There are several types of letters the USPTO sends registration applicants and registered trademark owners. One called an Office Action Letter is common.
There are two kinds of Office Action Letters. They describe non-final and final actions in the trademark process. The Non-Final Action Letter is a form of first-contact that seeks to resolve some issue concerning your application. We recommend you or your representative respond to a Non-Final Letter. You can use the Response to Office Action (ROA) form available on the Trademark Electronic Application System or TEAS.
If you received a Final Action Letter, you can either follow the conditions in the correspondence or file an appeal with the Trademark Trial and Appeal Board. Use the Request for Reconsideration after Final Action to respond electronically using TEAS.
The Office Action Letter send you this letter because your pending mark is registrable and multiple classes are available for registration. You can choose which class(es) best describe your goods and services and your long-term business plans. Choices you make in response to an Office action about adding multiple international classes to your registration application affect current and future application fees.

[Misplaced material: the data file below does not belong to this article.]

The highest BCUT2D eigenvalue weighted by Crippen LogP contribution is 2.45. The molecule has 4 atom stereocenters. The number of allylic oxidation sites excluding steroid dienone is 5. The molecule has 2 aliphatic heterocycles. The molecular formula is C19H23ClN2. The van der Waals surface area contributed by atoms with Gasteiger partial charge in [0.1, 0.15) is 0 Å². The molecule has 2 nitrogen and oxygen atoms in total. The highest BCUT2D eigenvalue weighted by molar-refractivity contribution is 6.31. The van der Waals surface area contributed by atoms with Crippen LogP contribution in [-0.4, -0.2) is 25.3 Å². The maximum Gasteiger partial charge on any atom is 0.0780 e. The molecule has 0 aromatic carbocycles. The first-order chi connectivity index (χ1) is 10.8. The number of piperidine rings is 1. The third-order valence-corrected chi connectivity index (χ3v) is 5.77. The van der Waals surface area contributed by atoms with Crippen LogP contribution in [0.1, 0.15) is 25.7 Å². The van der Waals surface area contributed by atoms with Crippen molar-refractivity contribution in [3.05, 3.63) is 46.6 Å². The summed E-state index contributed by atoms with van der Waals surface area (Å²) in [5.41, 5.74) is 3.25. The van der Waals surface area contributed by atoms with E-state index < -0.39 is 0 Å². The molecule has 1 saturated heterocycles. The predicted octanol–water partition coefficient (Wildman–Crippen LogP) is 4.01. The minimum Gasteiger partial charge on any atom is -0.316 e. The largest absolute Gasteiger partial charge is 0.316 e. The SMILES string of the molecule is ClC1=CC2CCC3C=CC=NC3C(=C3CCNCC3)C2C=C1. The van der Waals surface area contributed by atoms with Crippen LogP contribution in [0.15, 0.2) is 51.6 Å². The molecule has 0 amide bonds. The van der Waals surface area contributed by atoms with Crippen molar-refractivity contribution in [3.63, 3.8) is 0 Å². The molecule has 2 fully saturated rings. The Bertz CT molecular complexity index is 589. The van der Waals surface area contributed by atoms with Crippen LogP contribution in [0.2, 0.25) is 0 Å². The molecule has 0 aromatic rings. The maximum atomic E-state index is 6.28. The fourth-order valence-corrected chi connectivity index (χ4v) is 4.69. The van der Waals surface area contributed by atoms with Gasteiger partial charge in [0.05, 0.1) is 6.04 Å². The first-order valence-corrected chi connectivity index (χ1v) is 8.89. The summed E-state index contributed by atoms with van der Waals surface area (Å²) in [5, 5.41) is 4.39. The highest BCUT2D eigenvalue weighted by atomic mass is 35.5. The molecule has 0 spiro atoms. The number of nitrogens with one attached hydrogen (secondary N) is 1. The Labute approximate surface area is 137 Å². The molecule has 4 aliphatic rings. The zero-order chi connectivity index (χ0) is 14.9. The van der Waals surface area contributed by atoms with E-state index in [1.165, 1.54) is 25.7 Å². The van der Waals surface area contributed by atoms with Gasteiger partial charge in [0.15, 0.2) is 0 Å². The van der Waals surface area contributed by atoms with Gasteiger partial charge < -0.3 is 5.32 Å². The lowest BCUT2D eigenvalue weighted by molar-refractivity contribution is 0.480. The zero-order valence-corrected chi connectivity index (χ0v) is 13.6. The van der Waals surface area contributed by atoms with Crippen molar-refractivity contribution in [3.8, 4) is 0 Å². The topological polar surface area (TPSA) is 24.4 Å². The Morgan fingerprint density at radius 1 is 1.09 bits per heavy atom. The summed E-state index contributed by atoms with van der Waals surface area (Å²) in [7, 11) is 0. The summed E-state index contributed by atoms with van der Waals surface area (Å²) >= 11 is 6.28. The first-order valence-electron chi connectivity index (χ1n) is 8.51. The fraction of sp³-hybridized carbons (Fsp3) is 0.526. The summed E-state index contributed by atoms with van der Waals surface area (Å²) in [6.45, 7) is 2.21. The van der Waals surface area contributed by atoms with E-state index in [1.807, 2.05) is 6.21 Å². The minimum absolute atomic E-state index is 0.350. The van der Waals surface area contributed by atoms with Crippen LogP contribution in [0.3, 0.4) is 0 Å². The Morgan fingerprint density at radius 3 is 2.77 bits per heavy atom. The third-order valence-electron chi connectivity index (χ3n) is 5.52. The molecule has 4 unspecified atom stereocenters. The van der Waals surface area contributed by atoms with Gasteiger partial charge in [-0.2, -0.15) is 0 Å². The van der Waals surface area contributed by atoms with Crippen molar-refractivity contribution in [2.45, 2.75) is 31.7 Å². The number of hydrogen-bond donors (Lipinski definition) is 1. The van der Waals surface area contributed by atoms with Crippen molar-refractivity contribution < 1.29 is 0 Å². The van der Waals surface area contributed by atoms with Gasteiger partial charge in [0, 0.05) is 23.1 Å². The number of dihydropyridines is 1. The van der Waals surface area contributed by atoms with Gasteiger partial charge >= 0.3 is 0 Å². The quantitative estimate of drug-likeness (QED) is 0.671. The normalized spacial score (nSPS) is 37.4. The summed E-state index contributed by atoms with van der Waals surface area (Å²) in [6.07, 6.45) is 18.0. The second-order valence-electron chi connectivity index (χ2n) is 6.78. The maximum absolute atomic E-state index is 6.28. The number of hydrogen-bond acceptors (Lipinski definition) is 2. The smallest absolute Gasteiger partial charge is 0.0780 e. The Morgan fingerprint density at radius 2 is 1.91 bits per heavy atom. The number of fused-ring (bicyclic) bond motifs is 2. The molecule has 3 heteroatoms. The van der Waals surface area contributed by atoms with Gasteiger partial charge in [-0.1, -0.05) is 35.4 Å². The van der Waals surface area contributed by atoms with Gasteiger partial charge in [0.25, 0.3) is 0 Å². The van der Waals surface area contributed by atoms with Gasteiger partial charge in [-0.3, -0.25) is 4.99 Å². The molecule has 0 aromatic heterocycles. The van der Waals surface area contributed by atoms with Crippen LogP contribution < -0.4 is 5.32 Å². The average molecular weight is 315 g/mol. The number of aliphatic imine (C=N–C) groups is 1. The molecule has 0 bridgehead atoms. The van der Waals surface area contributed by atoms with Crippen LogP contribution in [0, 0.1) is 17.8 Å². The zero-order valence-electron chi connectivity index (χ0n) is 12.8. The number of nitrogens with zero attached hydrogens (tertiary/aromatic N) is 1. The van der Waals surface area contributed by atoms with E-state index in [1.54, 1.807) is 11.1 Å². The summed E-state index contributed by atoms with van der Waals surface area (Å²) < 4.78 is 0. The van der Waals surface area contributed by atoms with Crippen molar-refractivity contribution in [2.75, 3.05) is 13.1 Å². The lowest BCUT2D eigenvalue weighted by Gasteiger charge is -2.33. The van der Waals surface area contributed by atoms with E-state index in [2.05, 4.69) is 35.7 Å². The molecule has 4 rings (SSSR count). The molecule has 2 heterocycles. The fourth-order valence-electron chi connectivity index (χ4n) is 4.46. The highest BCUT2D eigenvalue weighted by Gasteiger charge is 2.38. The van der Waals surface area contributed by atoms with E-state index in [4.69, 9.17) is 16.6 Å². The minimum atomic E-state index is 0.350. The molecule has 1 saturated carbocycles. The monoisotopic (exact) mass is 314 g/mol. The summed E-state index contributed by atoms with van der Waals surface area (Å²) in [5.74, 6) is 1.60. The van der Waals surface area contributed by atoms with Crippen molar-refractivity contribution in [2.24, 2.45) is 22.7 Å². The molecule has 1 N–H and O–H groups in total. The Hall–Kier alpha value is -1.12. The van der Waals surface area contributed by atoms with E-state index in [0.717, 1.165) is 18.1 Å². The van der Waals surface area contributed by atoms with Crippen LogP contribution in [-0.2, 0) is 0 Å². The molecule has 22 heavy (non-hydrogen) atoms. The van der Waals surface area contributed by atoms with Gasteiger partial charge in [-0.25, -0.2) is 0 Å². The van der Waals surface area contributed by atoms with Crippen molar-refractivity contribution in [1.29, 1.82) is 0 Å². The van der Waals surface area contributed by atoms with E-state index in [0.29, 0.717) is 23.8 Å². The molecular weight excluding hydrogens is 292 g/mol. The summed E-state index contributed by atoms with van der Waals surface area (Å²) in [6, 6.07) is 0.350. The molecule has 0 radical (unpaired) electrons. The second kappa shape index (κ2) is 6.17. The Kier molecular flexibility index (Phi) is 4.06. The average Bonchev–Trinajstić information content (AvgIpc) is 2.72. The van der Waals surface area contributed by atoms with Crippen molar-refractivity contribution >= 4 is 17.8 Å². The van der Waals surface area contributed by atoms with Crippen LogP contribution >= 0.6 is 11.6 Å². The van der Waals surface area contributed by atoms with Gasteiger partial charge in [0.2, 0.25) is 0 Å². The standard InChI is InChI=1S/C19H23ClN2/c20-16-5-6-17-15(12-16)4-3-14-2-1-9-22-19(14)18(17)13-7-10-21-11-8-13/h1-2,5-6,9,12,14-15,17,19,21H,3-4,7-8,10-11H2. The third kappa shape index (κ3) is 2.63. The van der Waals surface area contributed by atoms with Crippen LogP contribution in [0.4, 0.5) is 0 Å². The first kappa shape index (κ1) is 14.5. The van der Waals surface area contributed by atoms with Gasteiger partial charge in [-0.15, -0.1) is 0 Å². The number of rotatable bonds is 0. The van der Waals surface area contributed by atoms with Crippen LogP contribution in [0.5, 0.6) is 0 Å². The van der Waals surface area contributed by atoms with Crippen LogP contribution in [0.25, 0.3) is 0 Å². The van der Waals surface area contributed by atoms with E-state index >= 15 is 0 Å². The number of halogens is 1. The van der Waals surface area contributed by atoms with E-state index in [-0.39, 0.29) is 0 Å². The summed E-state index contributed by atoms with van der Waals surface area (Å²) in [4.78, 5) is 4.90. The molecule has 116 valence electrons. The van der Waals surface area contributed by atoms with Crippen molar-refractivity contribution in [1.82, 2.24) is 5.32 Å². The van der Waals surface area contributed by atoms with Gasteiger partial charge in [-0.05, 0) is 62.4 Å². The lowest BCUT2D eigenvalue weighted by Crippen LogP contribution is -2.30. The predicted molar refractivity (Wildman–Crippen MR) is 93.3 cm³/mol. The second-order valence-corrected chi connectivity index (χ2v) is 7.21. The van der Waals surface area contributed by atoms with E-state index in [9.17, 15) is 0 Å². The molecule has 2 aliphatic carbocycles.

Several other types of Official Letters that come from USPTO include:
- Examiner's Amendment - This form of correspondence does not need a response unless an applicant disagrees with a stated position in the document. The USPTO sends you this letter because of changes or an amendment to your application.
- Priority Action - A Priority Action Letter lets you know of information about some ongoing issue with an application. You or your representative must respond to this notification within six months from the date of the letter or USPTO will abandon your application for registration. You will lose any fees paid as part of the application process.
- Suspension Letter - This letter lets you know that the USPTO has suspended your application. We recommend you contact a professional that understands the trademark registration process to provide you with counsel.
- Suspension Inquiry Letter - You might receive this letter from an examining attorney asking for information about the status of a suspended application. You or your representative need to respond to this letter. We recommend you seek assistance from an experienced trademark professional before you respond to the correspondence.